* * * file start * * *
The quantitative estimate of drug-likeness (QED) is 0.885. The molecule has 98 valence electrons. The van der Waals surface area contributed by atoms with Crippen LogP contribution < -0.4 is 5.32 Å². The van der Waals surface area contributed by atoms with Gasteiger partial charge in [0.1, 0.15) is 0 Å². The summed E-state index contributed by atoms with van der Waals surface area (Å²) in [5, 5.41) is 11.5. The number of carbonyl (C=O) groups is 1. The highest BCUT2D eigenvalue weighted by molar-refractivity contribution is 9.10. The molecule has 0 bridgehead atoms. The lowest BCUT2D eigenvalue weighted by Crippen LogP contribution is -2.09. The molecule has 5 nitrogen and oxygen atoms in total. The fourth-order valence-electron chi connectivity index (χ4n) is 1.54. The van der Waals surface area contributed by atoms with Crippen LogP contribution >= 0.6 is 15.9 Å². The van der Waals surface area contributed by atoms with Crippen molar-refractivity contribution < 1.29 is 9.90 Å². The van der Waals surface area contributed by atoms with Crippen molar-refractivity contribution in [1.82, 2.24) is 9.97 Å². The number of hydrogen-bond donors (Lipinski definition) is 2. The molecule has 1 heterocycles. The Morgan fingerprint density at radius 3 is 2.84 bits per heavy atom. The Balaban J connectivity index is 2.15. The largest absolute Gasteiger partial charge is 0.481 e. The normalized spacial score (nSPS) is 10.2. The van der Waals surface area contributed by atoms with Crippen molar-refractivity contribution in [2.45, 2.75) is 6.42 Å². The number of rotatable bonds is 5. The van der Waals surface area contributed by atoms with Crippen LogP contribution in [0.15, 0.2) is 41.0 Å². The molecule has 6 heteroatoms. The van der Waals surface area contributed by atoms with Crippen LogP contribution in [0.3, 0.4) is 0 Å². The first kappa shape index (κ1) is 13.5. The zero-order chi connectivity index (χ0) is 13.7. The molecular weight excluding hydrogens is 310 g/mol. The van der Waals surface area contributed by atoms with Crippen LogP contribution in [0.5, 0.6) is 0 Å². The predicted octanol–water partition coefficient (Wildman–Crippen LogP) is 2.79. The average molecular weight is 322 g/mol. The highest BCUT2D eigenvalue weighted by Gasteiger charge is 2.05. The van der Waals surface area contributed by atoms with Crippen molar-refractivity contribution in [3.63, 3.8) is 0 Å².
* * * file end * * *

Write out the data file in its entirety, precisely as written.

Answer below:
The quantitative estimate of drug-likeness (QED) is 0.885. The molecule has 98 valence electrons. The van der Waals surface area contributed by atoms with Crippen LogP contribution < -0.4 is 5.32 Å². The van der Waals surface area contributed by atoms with Gasteiger partial charge in [0.1, 0.15) is 0 Å². The summed E-state index contributed by atoms with van der Waals surface area (Å²) in [5, 5.41) is 11.5. The number of carbonyl (C=O) groups is 1. The highest BCUT2D eigenvalue weighted by molar-refractivity contribution is 9.10. The molecule has 0 bridgehead atoms. The lowest BCUT2D eigenvalue weighted by Crippen LogP contribution is -2.09. The molecule has 5 nitrogen and oxygen atoms in total. The fourth-order valence-electron chi connectivity index (χ4n) is 1.54. The van der Waals surface area contributed by atoms with Crippen LogP contribution >= 0.6 is 15.9 Å². The van der Waals surface area contributed by atoms with Crippen molar-refractivity contribution < 1.29 is 9.90 Å². The van der Waals surface area contributed by atoms with Crippen molar-refractivity contribution in [1.82, 2.24) is 9.97 Å². The number of hydrogen-bond donors (Lipinski definition) is 2. The molecule has 1 heterocycles. The Morgan fingerprint density at radius 3 is 2.84 bits per heavy atom. The Balaban J connectivity index is 2.15. The largest absolute Gasteiger partial charge is 0.481 e. The normalized spacial score (nSPS) is 10.2. The van der Waals surface area contributed by atoms with Crippen molar-refractivity contribution in [2.45, 2.75) is 6.42 Å². The number of rotatable bonds is 5. The van der Waals surface area contributed by atoms with Crippen LogP contribution in [0.15, 0.2) is 41.0 Å². The molecule has 6 heteroatoms. The van der Waals surface area contributed by atoms with Crippen LogP contribution in [0.3, 0.4) is 0 Å². The first kappa shape index (κ1) is 13.5. The zero-order chi connectivity index (χ0) is 13.7. The molecular weight excluding hydrogens is 310 g/mol. The van der Waals surface area contributed by atoms with Crippen LogP contribution in [0.5, 0.6) is 0 Å². The predicted octanol–water partition coefficient (Wildman–Crippen LogP) is 2.79. The average molecular weight is 322 g/mol. The highest BCUT2D eigenvalue weighted by Gasteiger charge is 2.05. The van der Waals surface area contributed by atoms with Crippen molar-refractivity contribution in [3.63, 3.8) is 0 Å².